(Clockwise from top left) Sue Paish, CEO of Canada’s Digital Technology Supercluster, attended the announcement of the Canadian Tech Talent Accelerator with federal Minister of Innovation, Science and Industry François-Philippe Champagne, NPower Canada CEO Julia Blackburn and Microsoft Corp. president Brad Smith
The new Tech Talent Accelerator program will provide in-demand skills to 2,500 youth from communities underrepresented in the technology sector
As COVID-19 pushes business to go digital, young Canadians on the wrong side of the technology divide just got a lifeline.
On Thursday, Canada’s Digital Technology Supercluster unveiled the Canadian Tech Talent Accelerator, which helps support the nation’s recovery from the pandemic by providing tech skills to youth from communities underrepresented in the digital economy.
Total investment in the new project is $8.7 million, with industry and other partners contributing $7.3 million and the rest coming from the federal ministry of innovation, science and industry via the Vancouver-headquartered Digital Technology Supercluster.
Workforce development nonprofit NPower Canada is teaming up with Microsoft Canada and Toronto-based software developer Blueprint to launch the 15-week online skills training and job placement program, which will prepare 2,500 people aged 18-29 for digital careers.
Supercluster CEO Sue Paish attended the virtual announcement, along with NPower Canada CEO Julia Blackburn, Minister of Innovation, Science and Industry François-Philippe Champagne and Microsoft Corp. president Brad Smith.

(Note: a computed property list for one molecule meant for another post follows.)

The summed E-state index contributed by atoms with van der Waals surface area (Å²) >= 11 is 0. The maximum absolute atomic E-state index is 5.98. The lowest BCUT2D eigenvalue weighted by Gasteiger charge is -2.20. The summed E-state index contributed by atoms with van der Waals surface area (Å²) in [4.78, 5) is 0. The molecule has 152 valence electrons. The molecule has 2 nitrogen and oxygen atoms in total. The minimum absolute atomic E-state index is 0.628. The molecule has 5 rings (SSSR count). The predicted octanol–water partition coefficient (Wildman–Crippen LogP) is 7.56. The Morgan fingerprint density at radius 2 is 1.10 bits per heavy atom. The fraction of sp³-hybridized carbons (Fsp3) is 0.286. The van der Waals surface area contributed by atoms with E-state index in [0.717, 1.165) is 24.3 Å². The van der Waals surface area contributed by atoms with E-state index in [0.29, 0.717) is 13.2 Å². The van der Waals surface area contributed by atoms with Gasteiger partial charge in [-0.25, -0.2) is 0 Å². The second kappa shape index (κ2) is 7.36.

“By partnering with industry players like Microsoft, we better understand the challenges they face in identifying skilled talent as we continue to drive technology adoption across our economy,” Paish said in a statement. “Through this project, we continue to support scaling digital companies and saving and creating jobs for all Canadians.”
The Canadian Tech Talent Accelerator follows the debut of the federal government’s 50-30 Challenge, which aims to boost representation and inclusion of diverse groups in the workplace; and its $1.5-billion investment in workforce development agreements with provincial and territorial governments to help Canadians in underrepresented groups get quick access to support so they can rejoin the workforce.
The Digital Technology Supercluster brings together public and private sector organizations of all sizes to tackle the challenges facing a variety of industries. Its members include many B.C.-based organizations; you can find the full list here.